Earlier this month, Tal Fortgang, a Princeton freshman, wrote an essay in reaction to often hearing his professors (and some fellow students) tell him to “check his privilege,” a comment frequently used to tell someone that their presumed bias is showing (http://tinyurl.com/oumqr7q).
The professors have a point. So does Fortgang. Unfortunately, they are talking at cross purposes, never acknowledging the other’s concern. Professors rightly attempt to raise students’ consciousness by pointing out how fortunate circumstances can affect one’s perspective. But I think professors are also obligated to keep open the lines of communication on campus and in the classroom.
“Check your privilege,” in essence, constructs a wall that can ironically prevent us from working toward further understanding. Opinions or points of discussion–however erroneous they may be–would rarely, if ever, be raised or even valued because past personal history could never be changed.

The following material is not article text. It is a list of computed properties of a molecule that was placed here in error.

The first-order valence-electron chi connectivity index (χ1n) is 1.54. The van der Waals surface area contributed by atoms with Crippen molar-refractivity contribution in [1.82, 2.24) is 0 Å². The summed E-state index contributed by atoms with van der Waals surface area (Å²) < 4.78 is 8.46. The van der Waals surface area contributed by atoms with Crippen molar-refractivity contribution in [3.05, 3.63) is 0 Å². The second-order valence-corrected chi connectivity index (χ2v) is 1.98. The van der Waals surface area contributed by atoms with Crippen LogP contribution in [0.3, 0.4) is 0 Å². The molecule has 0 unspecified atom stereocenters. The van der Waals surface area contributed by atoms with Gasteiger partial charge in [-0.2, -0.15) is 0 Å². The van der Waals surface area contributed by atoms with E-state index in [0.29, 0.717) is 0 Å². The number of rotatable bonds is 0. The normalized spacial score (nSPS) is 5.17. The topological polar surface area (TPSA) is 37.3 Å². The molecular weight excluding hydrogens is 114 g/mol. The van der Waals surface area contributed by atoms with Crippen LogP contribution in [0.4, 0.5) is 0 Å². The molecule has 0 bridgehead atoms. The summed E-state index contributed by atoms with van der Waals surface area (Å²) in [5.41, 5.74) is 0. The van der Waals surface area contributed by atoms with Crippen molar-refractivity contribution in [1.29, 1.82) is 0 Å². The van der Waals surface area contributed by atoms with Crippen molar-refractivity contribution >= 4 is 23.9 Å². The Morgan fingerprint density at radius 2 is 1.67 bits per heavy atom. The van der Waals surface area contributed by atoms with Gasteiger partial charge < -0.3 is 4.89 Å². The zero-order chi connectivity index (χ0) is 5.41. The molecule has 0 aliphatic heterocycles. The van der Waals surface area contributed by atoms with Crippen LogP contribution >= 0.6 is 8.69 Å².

Isn’t enlightenment a main goal of higher education–an amalgam of ideas, where no one will be shamed into silence for who or what they are? Once the phrase is uttered, where does the classroom discussion lead? Is it a launching point for valuable insight and learning? Or could students become intimidated, shrinking away from opportunities for understanding others?
More fundamentally, we need to ask: If we all–students and professors included–have our own affected outlook, are we ever able to understand anyone who’s not like us? Why would we try if we’d be knocked down before the conversation has a chance to start? Are institutions of higher learning still able to provide critical thinking skills?
The larger point here is that anything can cloud a person’s perspective. Not just privilege. Our world view will always be filtered through the prism of our own background and experience.
We all have a bias of some kind to check. What’s yours?